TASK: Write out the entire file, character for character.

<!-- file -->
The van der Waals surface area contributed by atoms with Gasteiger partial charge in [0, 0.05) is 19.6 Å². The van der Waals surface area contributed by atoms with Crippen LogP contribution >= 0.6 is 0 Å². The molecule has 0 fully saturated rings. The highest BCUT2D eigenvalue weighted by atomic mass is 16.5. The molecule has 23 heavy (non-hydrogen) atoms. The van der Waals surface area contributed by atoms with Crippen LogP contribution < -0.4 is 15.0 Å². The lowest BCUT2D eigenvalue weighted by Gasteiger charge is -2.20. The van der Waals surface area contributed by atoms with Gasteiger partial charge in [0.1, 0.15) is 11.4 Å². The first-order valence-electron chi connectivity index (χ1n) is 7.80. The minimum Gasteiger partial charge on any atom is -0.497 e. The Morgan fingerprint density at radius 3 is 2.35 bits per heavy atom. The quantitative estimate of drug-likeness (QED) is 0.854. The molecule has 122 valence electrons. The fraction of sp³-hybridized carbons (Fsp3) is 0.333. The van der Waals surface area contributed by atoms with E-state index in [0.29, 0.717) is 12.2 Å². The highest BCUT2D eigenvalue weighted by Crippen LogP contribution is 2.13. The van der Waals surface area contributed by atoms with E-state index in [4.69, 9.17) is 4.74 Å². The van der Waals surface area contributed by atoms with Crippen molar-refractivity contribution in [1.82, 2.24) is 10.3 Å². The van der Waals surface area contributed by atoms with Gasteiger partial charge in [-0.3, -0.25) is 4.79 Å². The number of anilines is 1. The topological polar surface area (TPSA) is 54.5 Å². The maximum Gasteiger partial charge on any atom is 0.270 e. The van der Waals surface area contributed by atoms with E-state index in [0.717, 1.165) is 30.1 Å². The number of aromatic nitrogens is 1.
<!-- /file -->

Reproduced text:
The van der Waals surface area contributed by atoms with Gasteiger partial charge in [0, 0.05) is 19.6 Å². The van der Waals surface area contributed by atoms with Crippen LogP contribution >= 0.6 is 0 Å². The molecule has 0 fully saturated rings. The highest BCUT2D eigenvalue weighted by atomic mass is 16.5. The molecule has 23 heavy (non-hydrogen) atoms. The van der Waals surface area contributed by atoms with Crippen LogP contribution < -0.4 is 15.0 Å². The lowest BCUT2D eigenvalue weighted by Gasteiger charge is -2.20. The van der Waals surface area contributed by atoms with Gasteiger partial charge in [0.1, 0.15) is 11.4 Å². The first-order valence-electron chi connectivity index (χ1n) is 7.80. The minimum Gasteiger partial charge on any atom is -0.497 e. The Morgan fingerprint density at radius 3 is 2.35 bits per heavy atom. The quantitative estimate of drug-likeness (QED) is 0.854. The molecule has 122 valence electrons. The fraction of sp³-hybridized carbons (Fsp3) is 0.333. The van der Waals surface area contributed by atoms with E-state index in [0.29, 0.717) is 12.2 Å². The highest BCUT2D eigenvalue weighted by Crippen LogP contribution is 2.13. The van der Waals surface area contributed by atoms with E-state index in [4.69, 9.17) is 4.74 Å². The van der Waals surface area contributed by atoms with Crippen molar-refractivity contribution in [1.82, 2.24) is 10.3 Å². The van der Waals surface area contributed by atoms with Gasteiger partial charge in [-0.3, -0.25) is 4.79 Å². The number of anilines is 1. The topological polar surface area (TPSA) is 54.5 Å². The maximum Gasteiger partial charge on any atom is 0.270 e. The van der Waals surface area contributed by atoms with E-state index in [0.717, 1.165) is 30.1 Å². The number of aromatic nitrogens is 1.